October 3, 2022

Managing Neighbourhood Disorders: What Are Your Rights?

Are you having trouble getting along with your neighbour? Is their fence encroaching on your property? Are they making too much noise? Does their tree shade you? The inconveniences caused by neighbours can be numerous. If they are preventing you from enjoying your property, it can become a problem. But what is a real neighbourhood disorder? And what are your rights?


Do You Really Have a Neighbourhood Disorder?

When you are a neighbour, you have rights and obligations. You must respect your neighbours and be understanding of certain inconveniences that you have to live with.

If your neighbour mows their lawn in the late morning on Saturdays, the Educaloi site reminds us, it’s perfectly normal. For it to become a real neighbourhood disorder, the problem must be serious enough, “a continuous or repetitive inconvenience.”

What if you live in an apartment building? The law covers not only relations between neighbours in a bungalow, but also tenants in a rental building or condominium.

The definition of neighbourhood also covers people who live down the street from you but are not your immediate neighbours: if they cause you a significant inconvenience, you have recourse.

Of course, it all depends on the context. If you live near a commercial street with restaurants, you have to get used to the smell of cooking and the noise.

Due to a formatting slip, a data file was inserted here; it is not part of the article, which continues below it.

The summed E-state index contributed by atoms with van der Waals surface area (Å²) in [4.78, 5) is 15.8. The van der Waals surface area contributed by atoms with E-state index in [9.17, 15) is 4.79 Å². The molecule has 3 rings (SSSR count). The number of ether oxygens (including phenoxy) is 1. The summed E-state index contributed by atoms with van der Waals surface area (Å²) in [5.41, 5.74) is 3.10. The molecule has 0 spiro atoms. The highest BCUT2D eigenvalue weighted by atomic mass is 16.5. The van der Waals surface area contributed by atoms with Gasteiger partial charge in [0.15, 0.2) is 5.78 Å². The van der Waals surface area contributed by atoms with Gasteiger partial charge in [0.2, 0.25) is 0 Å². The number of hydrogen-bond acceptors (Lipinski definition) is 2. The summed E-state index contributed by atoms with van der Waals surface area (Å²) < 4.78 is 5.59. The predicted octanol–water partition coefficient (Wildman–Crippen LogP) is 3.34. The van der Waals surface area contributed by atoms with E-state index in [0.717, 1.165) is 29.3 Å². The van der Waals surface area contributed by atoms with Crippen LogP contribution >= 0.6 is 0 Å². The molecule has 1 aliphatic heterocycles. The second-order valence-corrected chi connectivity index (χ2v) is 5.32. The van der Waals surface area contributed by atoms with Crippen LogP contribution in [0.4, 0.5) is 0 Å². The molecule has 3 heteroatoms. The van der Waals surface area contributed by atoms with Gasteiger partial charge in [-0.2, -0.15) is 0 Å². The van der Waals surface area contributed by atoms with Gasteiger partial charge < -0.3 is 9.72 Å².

Examples of Neighbourhood Disorders

When our relationship with a neighbour is bad, even the smallest thing can turn into a neighbourhood dispute.

Here are some examples of situations that can take a turn for the worse:

  • A neighbour who repeatedly makes noise or parties loudly;
  • A fence that encroaches on the neighbour’s property;
  • An untrimmed hedge that invades the paved driveway to the point where it is no longer possible to park a car;
  • A neighbour who does not respect the privacy of the other;
  • A streetlamp that automatically turns on when there is movement and whose light disturbs the neighbourhood;
  • A neighbour who regularly drives onto another property to park;
  • A homeowner who accumulates garbage on the neighbour’s property line;
  • A dog that barks incessantly;
  • Etc.

In any case, if an action or situation causes you a serious and repeated inconvenience, you can consider it as a cause of grievance against your neighbour.

How to Settle a Neighbourhood Disorder?

If you are experiencing an inconvenience because of a neighbour, the first step is to talk to them. A good discussion can resolve many misunderstandings. After all, your neighbour may not have realized that their actions are having a negative impact on you. Don’t wait to bring up the issue with your neighbour - a problem is easier to solve if it hasn’t been going on for long.

If your neighbour does not want to cooperate, it is time to send a formal notice.

Finally, if the situation persists, you can turn to court. If your problem is recognized as a neighbourhood disorder, the court can order that the situation be corrected or grant you compensation.

How to Be a Good Neighbour

Avoiding trouble with your neighbours is often as simple as being careful and communicating well with those around you.

For example, if you need to encroach on your neighbour’s property to repair a fence, talking to your neighbour is often enough. Similarly, if you are planning a party, why not give your neighbours a heads-up? And don’t make a habit of it...

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